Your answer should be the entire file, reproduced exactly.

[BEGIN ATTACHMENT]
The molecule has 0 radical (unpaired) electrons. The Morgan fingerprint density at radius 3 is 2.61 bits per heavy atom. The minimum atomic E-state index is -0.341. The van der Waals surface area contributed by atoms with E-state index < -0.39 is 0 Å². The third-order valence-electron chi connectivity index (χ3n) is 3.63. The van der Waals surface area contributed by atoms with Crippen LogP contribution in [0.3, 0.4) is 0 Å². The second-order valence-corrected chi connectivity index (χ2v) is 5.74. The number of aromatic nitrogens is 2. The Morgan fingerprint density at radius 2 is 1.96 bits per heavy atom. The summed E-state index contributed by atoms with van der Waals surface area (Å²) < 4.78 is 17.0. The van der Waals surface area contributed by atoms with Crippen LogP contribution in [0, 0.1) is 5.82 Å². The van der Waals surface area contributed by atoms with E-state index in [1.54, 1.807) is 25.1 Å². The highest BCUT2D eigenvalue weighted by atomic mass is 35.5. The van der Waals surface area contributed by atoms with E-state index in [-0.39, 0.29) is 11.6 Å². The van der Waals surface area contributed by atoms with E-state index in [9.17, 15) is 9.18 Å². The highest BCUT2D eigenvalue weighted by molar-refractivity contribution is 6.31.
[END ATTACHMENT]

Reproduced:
The molecule has 0 radical (unpaired) electrons. The Morgan fingerprint density at radius 3 is 2.61 bits per heavy atom. The minimum atomic E-state index is -0.341. The van der Waals surface area contributed by atoms with E-state index < -0.39 is 0 Å². The third-order valence-electron chi connectivity index (χ3n) is 3.63. The van der Waals surface area contributed by atoms with Crippen LogP contribution in [0.3, 0.4) is 0 Å². The second-order valence-corrected chi connectivity index (χ2v) is 5.74. The number of aromatic nitrogens is 2. The Morgan fingerprint density at radius 2 is 1.96 bits per heavy atom. The summed E-state index contributed by atoms with van der Waals surface area (Å²) < 4.78 is 17.0. The van der Waals surface area contributed by atoms with Crippen LogP contribution in [0, 0.1) is 5.82 Å². The van der Waals surface area contributed by atoms with E-state index in [1.54, 1.807) is 25.1 Å². The highest BCUT2D eigenvalue weighted by atomic mass is 35.5. The van der Waals surface area contributed by atoms with E-state index in [-0.39, 0.29) is 11.6 Å². The van der Waals surface area contributed by atoms with E-state index in [9.17, 15) is 9.18 Å². The highest BCUT2D eigenvalue weighted by molar-refractivity contribution is 6.31.